Canadians' utter ignorance about their cricketing history is perplexing. All my mates would score a duck on the old trivia question about the oldest international sporting rivalry in history: the Canada v USA cricket match first played in New York in 1844. Two countries which until the late the 19th century ranked behind only England and Australia in cricket development. Even as of the 1930s (when Don Bradman's team toured Canada, thumped all opponents, and flew to New York at Babe Ruth's personal invitation), the amount of cricket coverage in the Globe and Mail - our respected national newspaper - was neck and neck with that of its cousin baseball. Yes, the sport died in both countries for all sorts of reasons. (No, Sherlock, it was not the weather. The Toronto cricket season is longer, warmer and less wet than that of England.) The deaths have been subjects of innumerable academic studies, including at Harvard, especially in the field of sociology: "cross-cultural diffusion" they call it. Look it up.
Speaking of the United States, there is another reason why Canadians should be perking up. Now, many Canadians are a tad obsessed with the US of A. Exasperatingly so, sometimes. Maybe it is just an elephant-and-mouse thing? Whatever it is, we do love to get digs in at our neighbours whenever possible - like saying no to George Bush over Iraq or by packing Celine Dion off to Las Vegas. Shouldn't we be taunting our American cousins about the cricket World Cup: "Na na na na… naa naa… we qualified, you didn't"? Shouldn't we be getting our knocks in now before the next football World Cup? Don't we know that Canada will be coming up donuts then?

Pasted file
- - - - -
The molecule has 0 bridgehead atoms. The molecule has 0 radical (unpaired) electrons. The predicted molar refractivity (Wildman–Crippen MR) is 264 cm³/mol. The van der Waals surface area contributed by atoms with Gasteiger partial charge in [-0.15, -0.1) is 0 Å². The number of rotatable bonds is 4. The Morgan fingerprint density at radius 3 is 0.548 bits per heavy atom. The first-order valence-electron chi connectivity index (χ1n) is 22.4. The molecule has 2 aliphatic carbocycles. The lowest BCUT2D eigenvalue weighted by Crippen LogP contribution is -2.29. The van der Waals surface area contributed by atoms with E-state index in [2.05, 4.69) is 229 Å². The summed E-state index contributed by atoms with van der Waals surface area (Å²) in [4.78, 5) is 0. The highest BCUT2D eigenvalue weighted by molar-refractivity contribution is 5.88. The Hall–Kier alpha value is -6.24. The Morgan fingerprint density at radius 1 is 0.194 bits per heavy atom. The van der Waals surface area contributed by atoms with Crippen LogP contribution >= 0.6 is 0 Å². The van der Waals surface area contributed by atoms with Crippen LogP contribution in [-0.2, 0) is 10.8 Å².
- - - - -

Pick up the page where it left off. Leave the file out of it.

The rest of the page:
I live in the heart of Toronto, but our suburbs will fare better. There is Mississauga, which is half Indian and Pakistani and half Chinese. One half are lining up to buy cracked satellite TV motherboards in strip malls and the other half will waltz through the World Cup, clueless about Javed Miandad's mission to make China a cricketing superpower. Scarborough is where Sri Lankans and Tamils have been living peacefully, but that peace is under threat, now that Murali is retiring. Then you have Brampton - 100% Punjabi for all purposes (they even have an MP who looks like Preity Zinta). We also have a massive Caribbean population, but they will lie low given the state their cricket team is in - though they will surface in hordes at barbecues, swigging Red Stripe, if Chris Gayle wakes up.
I have no clue where the English, Aussie, Kiwi and South African supporters hide. My guess is they all live in the vicinity of the Toronto Cricket, Skating & Curling Club. Remember that? Yes, the Sahara Cup. That was where Inzi went ape and tried to bludgeon the moron with the megaphone into potato mash. That made the front pages and it was one time when even the office security guard seemed cricket savvy. But then, he was Pakistani. Till 2010 we had a mayor who was a rugby nut and quite knowledgeable about cricket, but he is gone, and in his place we have a boof who digs tractor pulls and monster truck rallies. Bad times.
As for the rest of the world, remember: Bryan Adams is not the marquee Canadian at this World Cup. It is not the veteran enforcer John Davison (a failed wannabe Owen Hargreaves of cricket) either. It is captain Ashish Bagai and the youngest-ever squad to represent Canada in cricket.
Me? I skipped Adams and the opening ceremony and will tune in today, when Canada take on the 1996 world champions Sri Lanka in Hambantota. And have my eyes glued on Balaji Rao, the rotund Canadian spinning ace.
Just you wait, Sangakkara!
Sriram Dayanand is a writer based in Canada